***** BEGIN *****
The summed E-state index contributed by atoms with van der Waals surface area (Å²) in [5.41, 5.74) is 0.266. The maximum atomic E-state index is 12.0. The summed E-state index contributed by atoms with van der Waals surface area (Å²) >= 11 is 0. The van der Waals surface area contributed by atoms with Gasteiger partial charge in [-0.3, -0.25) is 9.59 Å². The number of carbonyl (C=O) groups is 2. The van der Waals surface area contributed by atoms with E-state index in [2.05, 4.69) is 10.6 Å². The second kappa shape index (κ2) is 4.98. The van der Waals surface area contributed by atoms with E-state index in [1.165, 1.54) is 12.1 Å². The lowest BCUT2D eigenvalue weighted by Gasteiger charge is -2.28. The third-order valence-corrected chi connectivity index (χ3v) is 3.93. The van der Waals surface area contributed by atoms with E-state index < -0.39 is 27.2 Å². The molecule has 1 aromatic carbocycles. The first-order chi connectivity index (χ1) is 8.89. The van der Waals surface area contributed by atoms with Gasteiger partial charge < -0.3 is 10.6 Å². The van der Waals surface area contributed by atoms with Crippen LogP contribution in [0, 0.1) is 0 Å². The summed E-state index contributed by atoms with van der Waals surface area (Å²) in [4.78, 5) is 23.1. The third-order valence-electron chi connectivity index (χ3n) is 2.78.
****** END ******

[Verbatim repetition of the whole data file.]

The summed E-state index contributed by atoms with van der Waals surface area (Å²) in [5.41, 5.74) is 0.266. The maximum atomic E-state index is 12.0. The summed E-state index contributed by atoms with van der Waals surface area (Å²) >= 11 is 0. The van der Waals surface area contributed by atoms with Gasteiger partial charge in [-0.3, -0.25) is 9.59 Å². The number of carbonyl (C=O) groups is 2. The van der Waals surface area contributed by atoms with E-state index in [2.05, 4.69) is 10.6 Å². The second kappa shape index (κ2) is 4.98. The van der Waals surface area contributed by atoms with E-state index in [1.165, 1.54) is 12.1 Å². The lowest BCUT2D eigenvalue weighted by Gasteiger charge is -2.28. The third-order valence-corrected chi connectivity index (χ3v) is 3.93. The van der Waals surface area contributed by atoms with E-state index < -0.39 is 27.2 Å². The molecule has 1 aromatic carbocycles. The first-order chi connectivity index (χ1) is 8.89. The van der Waals surface area contributed by atoms with Gasteiger partial charge < -0.3 is 10.6 Å². The van der Waals surface area contributed by atoms with Crippen LogP contribution in [0, 0.1) is 0 Å². The summed E-state index contributed by atoms with van der Waals surface area (Å²) in [4.78, 5) is 23.1. The third-order valence-electron chi connectivity index (χ3n) is 2.78.